Studies indicate that petroleum expulsion from petroleum source rocks is a complex function of source rock type, organic carbon and hydrogen richness, and level of thermal maturity. However, only a low percentage of the expelled petroleums have typically charged conventional petroleum traps based on volumetric assessments. An improved rate of success in exploration for these unaccounted for hydrocarbons from under-explored petroleum source kitchens for both conventional and unconventional resources will make a large difference to global hydrocarbon production. This could substantially extend the life of many highly explored petroleum provinces.
Oil and gas producing source rock systems share several unique aspects that are poorly documented and understood including their organic richness, potentially large hydrocarbon retention capacity, as well as tectonic histories that would prevent hydrocarbon leakage through natural fractures. Risk reduction in unconventional petroleum exploration requires an in-depth understanding of the petroleum system elements and processes on various scales in addition to shale/mudstone reservoir character and evolution.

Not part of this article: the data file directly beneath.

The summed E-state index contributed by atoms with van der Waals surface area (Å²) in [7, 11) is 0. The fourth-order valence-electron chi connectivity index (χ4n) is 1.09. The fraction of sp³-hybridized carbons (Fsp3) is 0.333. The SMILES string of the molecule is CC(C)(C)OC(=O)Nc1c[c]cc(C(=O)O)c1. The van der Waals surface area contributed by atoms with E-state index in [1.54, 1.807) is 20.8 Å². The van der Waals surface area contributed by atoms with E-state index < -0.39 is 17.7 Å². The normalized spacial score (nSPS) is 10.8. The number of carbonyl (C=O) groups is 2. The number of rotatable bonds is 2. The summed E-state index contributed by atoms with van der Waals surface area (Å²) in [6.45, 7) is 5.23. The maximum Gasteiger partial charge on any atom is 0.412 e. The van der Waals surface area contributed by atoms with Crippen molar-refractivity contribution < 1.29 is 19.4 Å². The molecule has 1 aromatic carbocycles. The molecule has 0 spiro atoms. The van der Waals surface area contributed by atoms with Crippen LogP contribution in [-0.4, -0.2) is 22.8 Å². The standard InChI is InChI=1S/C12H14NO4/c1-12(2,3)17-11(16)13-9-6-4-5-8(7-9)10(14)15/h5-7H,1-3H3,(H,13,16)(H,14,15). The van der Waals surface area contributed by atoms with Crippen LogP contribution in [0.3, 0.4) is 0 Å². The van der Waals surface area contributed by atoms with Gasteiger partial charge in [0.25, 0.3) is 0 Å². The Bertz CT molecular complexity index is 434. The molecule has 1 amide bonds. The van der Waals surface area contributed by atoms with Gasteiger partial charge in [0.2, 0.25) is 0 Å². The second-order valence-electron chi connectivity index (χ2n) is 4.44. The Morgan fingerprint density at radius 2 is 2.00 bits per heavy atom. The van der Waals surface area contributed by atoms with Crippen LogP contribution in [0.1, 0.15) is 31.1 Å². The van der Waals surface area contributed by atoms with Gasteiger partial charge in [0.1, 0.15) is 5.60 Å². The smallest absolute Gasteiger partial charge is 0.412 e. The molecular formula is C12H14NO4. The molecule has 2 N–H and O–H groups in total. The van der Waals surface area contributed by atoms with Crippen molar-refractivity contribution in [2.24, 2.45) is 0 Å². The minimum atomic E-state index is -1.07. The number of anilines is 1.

In recent years there have been numerous specialized conferences that have focused on various aspects of shale gas systems, but none that have attempted to address the fundamental linkages and differences between the economically viable shale gas and shale oil systems. The International Workshop on Shale Oil Resources and Exploitation Technologies held in Wuxi, China on April 14-16, 2012, was a seminal event that encouraged shale oil-oriented discussions. This conference will continue that dialogue, by focusing on the integration of studies from shale oil, shale gas and oil and gas from tight sandstone reservoirs. In addition, the comparison of viable marine and lacustrine shale systems, and the definition of key technology gaps and areas for future research related to shale oil exploration and development will be pursued.